On icons of St Nicolas, our Lord and Saviour will often be seen on one side with the Gospels in His hand, and the most holy Mother of God on the other with an Episcopal stole in hers. This has a twofold historical significance: it denotes, firstly, Nicolas’s calling to Episcopal office, and secondly his vindication and re-instatement following the punishment for his clash with Arius. St. Methodius, Patriarch of Constantinople, writes: “One night, St Nicolas saw our Saviour in glory, standing by him and holding out to him the Gospels adorned with gold and pearls, and the Mother of God standing on his other side and placing a pallium on his shoulders.* Shortly after this vision, John, the then Archbishop of Myra, died, and Nicolas was installed as Archbishop of that city.’ That was the first occasion. The second occurred at the time of the First Ecumenical Council in Nicaea. Unable to put a stop by argument to the senseless blasphemy of Arius against the Son of God and His most pure Mother, St Nicolas struck Arius in the face. The holy fathers at the Council strongly disapproved of such behaviour, and they banned Nicolas from the Council and stripped him of all marks of his Episcopal rank. That very night, several of the fathers had the selfsame vision: how the Lord stood on one side of Nicolas with the Gospels and the Mother of God on other with a pallium, offering to the saint those marks of rank that had been stripped from him. Seeing this, the fathers were amazed, and quickly returned to Nicolas that which they had taken from him. They began from that time to respect him as a great man, and to interpret his action against Arius not as some senseless rage but as the expression of great zeal for God’s truth.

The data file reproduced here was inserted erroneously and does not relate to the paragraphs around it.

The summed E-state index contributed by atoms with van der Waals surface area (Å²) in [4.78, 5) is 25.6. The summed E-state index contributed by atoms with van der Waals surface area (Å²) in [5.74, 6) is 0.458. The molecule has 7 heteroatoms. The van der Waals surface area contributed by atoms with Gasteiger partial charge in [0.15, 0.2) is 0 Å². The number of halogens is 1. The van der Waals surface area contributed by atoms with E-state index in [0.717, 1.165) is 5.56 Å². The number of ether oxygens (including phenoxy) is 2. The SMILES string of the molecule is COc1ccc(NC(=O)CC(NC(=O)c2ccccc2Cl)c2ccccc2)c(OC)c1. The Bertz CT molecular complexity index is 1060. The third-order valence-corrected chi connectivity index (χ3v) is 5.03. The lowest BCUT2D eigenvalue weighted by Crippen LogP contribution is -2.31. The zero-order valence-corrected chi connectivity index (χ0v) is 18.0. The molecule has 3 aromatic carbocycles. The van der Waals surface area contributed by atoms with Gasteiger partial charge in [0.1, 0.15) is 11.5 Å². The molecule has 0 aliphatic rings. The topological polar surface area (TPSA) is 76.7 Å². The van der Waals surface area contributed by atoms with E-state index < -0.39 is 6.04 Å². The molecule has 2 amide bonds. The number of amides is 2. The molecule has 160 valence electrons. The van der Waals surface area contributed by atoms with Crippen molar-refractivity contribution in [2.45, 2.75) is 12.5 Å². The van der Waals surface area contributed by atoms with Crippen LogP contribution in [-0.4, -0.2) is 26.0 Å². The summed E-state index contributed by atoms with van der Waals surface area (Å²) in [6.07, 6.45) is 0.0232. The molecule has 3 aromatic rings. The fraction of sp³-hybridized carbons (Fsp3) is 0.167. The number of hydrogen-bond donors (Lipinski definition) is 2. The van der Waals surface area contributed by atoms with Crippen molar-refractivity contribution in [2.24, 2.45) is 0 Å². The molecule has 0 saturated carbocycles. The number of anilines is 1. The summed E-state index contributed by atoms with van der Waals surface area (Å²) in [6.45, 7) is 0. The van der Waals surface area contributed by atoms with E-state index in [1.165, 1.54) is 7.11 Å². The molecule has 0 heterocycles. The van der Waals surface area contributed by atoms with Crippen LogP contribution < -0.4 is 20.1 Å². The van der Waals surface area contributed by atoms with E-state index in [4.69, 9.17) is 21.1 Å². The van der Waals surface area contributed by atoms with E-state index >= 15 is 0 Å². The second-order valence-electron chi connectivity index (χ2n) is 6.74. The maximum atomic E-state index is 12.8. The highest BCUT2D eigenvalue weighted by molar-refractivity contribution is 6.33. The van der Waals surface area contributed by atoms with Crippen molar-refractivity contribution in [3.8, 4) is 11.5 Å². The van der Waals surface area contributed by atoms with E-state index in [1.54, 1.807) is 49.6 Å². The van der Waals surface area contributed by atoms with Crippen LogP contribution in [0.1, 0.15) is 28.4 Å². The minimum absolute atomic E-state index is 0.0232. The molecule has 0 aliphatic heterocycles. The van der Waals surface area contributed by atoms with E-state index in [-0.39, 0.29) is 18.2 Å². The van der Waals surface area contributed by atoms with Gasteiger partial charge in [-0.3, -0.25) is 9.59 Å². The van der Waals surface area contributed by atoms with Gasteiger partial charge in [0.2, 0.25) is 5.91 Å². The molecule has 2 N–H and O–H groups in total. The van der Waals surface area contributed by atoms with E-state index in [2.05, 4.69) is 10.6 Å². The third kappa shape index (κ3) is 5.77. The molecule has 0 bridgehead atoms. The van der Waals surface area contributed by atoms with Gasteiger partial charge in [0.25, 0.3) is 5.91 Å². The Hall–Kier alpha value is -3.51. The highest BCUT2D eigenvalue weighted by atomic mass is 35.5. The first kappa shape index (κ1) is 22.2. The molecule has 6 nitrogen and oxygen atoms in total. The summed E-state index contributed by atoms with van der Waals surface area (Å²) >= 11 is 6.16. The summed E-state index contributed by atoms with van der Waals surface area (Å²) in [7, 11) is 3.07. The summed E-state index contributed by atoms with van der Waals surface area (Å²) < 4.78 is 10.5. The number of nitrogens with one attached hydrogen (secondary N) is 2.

– From The Prologue from Ochrid: Lives of the Saints and Homilies For Every Day In The Year- Part Four: October, November, December by Saint Nikolai Velimirovich, Translated by Mother Maria, Birmingham, UK, Lazarica Press, 1986.
* My note: The pallium, known as the omophorion in Greek, is “one of the bishop’s vestments..worn about the neck and around the shoulders. It signifies the Good Shepherd and the spiritual authority of a bishop.” (From “A Dictionary of Orthodox Terminology” by Fotios K. Litsas, https://goarch.org/ourfaith/ourfaith9152).